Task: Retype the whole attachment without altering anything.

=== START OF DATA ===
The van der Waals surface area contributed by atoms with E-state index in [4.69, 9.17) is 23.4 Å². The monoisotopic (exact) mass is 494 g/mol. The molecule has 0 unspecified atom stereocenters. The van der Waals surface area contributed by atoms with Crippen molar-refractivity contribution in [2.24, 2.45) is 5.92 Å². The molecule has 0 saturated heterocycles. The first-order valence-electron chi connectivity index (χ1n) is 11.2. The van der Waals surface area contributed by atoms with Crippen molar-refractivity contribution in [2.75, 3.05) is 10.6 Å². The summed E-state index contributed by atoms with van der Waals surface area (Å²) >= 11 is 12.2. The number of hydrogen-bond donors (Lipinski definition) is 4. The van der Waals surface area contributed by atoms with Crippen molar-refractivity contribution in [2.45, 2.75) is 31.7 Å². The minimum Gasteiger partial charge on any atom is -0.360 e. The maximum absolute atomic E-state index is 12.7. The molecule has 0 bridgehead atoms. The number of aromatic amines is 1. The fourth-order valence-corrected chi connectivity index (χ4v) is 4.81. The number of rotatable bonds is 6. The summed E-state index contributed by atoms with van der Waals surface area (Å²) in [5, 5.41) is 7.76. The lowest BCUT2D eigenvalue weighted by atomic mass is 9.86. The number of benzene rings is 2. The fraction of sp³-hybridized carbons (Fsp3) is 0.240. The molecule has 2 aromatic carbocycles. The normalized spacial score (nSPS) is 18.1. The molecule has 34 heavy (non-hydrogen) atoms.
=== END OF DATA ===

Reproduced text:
The van der Waals surface area contributed by atoms with E-state index in [4.69, 9.17) is 23.4 Å². The monoisotopic (exact) mass is 494 g/mol. The molecule has 0 unspecified atom stereocenters. The van der Waals surface area contributed by atoms with Crippen molar-refractivity contribution in [2.24, 2.45) is 5.92 Å². The molecule has 0 saturated heterocycles. The first-order valence-electron chi connectivity index (χ1n) is 11.2. The van der Waals surface area contributed by atoms with Crippen molar-refractivity contribution in [2.75, 3.05) is 10.6 Å². The summed E-state index contributed by atoms with van der Waals surface area (Å²) >= 11 is 12.2. The number of hydrogen-bond donors (Lipinski definition) is 4. The van der Waals surface area contributed by atoms with Crippen molar-refractivity contribution in [2.45, 2.75) is 31.7 Å². The minimum Gasteiger partial charge on any atom is -0.360 e. The maximum absolute atomic E-state index is 12.7. The molecule has 0 bridgehead atoms. The number of aromatic amines is 1. The fourth-order valence-corrected chi connectivity index (χ4v) is 4.81. The number of rotatable bonds is 6. The summed E-state index contributed by atoms with van der Waals surface area (Å²) in [5, 5.41) is 7.76. The lowest BCUT2D eigenvalue weighted by atomic mass is 9.86. The number of benzene rings is 2. The fraction of sp³-hybridized carbons (Fsp3) is 0.240. The molecule has 2 aromatic carbocycles. The normalized spacial score (nSPS) is 18.1. The molecule has 34 heavy (non-hydrogen) atoms.